An astronomical paradise lies in the Atacama Desert in northern Chile. In this arid location, situated literally between the sea and the stars, the sky is so dark that on a clear moonless night you can see your own shadow, cast by the light of Milky Way alone.
The mountainous area stretches from the Pacific coast to the Andes. It is in Cerro La Silla – 2,400 metres above sea level and 600 kilometres north of Santiago, near the city of La Higuerra, in the Coquimbo region – that ESO (the European Southern Observatory) built its first observatory in 1964. ESO is an international organisation for astronomical research in the Southern hemisphere, that was founded in 1962 and today includes 15 member countries.
ESO operates several observatories in the South American country. That of La Silla is the first world-class observatory to have received an ISO 9001 certification. And soon, all of its research activities will also become green.
Through its subsidiary EGP Chile, Enel has begun construction of an innovative 1.7 MW photovoltaic plant, which will provide energy to the observatory and to the Chilean electricity grid.
Once operational, the plant will generate approximately 4.75 GWh of electricity each year, equivalent to the electricity needs of approximately 2,000 households and more than 50 percent of the observatory’s annual power consumption. The energy generated at La Silla will avoid the emission of over 2,000 tonnes of CO2.
Observation of the Milky Way will become even more efficient and the cutting-edge telescopes at La Silla will significantly contribute to the research and discovery of exoplanets (planets located outside of the solar system), interstellar dust and gamma ray bursts. Just a few days ago – while the media confirmed the existence of gravitational waves, detected by the US facility LIGO (Laser Interferometer Gravitational-Wave Observatory) – the MPG/ESO 2.2-metre telescope in La Silla captured a snapshot of the birth of a star, through a reflection nebula called IC 2631. This telescope, which hosts a 67-million pixel WFI (Wide Field Imager), allows astronomers to take spectacular pictures of celestial bodies.
The astronomical equipment at the La Silla also features a 3.58-metre New Technology Telescope (NTT), the first in the world to have a computer-controlled main mirror (active optics). The telescope is now home to what has been defined as “the world’s foremost extrasolar planet hunter”: HARPS (High Accuracy Radial velocity Planet Searcher), a high-precision spectrograph capable of picking up distant signals.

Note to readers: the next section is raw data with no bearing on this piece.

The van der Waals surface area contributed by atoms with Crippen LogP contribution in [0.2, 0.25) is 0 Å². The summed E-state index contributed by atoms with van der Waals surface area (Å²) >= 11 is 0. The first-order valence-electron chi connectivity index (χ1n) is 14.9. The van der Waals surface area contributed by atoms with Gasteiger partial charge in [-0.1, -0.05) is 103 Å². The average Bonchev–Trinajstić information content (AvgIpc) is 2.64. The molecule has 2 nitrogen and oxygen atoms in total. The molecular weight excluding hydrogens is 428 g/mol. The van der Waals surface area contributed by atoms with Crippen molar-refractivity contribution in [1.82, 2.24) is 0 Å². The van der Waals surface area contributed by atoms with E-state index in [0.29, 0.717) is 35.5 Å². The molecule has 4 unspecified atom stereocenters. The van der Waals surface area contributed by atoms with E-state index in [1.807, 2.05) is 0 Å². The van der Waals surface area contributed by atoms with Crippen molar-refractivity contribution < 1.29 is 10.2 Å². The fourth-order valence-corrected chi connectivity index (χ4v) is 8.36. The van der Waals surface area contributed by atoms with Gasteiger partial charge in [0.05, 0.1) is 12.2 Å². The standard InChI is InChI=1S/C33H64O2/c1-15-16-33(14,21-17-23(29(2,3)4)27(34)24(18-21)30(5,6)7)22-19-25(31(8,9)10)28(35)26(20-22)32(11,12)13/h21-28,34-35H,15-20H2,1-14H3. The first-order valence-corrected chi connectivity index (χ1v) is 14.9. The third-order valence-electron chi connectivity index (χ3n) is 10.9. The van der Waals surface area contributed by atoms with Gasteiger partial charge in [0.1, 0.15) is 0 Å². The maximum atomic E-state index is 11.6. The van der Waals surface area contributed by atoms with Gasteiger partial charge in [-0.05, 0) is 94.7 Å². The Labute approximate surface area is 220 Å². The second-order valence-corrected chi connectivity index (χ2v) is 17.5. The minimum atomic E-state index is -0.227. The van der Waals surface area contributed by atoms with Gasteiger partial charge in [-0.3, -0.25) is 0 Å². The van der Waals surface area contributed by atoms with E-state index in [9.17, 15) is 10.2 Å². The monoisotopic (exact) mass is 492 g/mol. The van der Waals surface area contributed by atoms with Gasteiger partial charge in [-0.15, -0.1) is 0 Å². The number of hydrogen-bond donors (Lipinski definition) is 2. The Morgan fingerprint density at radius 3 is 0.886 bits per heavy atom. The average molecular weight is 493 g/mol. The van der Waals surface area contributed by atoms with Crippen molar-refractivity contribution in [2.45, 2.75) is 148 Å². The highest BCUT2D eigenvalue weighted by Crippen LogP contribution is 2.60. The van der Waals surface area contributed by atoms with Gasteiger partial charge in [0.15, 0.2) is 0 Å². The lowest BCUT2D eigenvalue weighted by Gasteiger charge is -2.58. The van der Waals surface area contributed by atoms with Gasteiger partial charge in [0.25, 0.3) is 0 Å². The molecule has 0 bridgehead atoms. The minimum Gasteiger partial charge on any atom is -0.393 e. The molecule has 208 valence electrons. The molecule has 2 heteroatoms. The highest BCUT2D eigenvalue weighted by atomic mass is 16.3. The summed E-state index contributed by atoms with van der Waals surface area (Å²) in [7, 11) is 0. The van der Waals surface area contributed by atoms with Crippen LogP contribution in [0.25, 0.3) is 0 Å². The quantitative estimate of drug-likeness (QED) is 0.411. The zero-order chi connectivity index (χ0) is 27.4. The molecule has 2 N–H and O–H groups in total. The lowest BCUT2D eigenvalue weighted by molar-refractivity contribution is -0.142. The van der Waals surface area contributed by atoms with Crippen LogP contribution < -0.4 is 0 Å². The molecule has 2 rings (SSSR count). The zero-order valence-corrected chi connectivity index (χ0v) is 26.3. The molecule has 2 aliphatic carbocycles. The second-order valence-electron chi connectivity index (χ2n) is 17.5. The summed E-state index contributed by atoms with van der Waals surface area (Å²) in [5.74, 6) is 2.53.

At Enel, we share the same continuous search for innovation as ESO in its activities in La Silla, through all of the new projects that we are conducting in the countries in which we operate. Our strategies are driven by the search for innovation and sustainability, in order to develop the best renewable energy production technologies and transfer them to the territories in which we are present.
We have created an innovative system in La Silla, which will combine advanced technology, with bifacial and smart PV panels. The plant will be the first industrial sized solar-powered facility to combine the two technologies and to test their performance. The smart modules are equipped with microchips that optimise the production of each panel, thus allowing them to feed electricity into the grid in case of malfunction, whereas traditional modules would affect the production of the entire plant in the event of a malfunction.
Bifacial modules capture solar energy from both sides, including the surface that is not exposed to direct sunlight. In order to capture the light’s reflection, they are typically installed at a 45-degree angle, thereby reducing the accumulation of sand and dirt on the module’s surface, especially in arid and dusty areas.
The use of this innovative technology should help increase the generating capacity by 5 to 10 percent, compared to a traditional PV plant of the same size.
The new facility allows expert astronomers to observe the universe by using renewable energy, and to search for planets and distant stars, without emitting CO2 and helping keep the skies of the Atacama desert clean, lit only by the stars.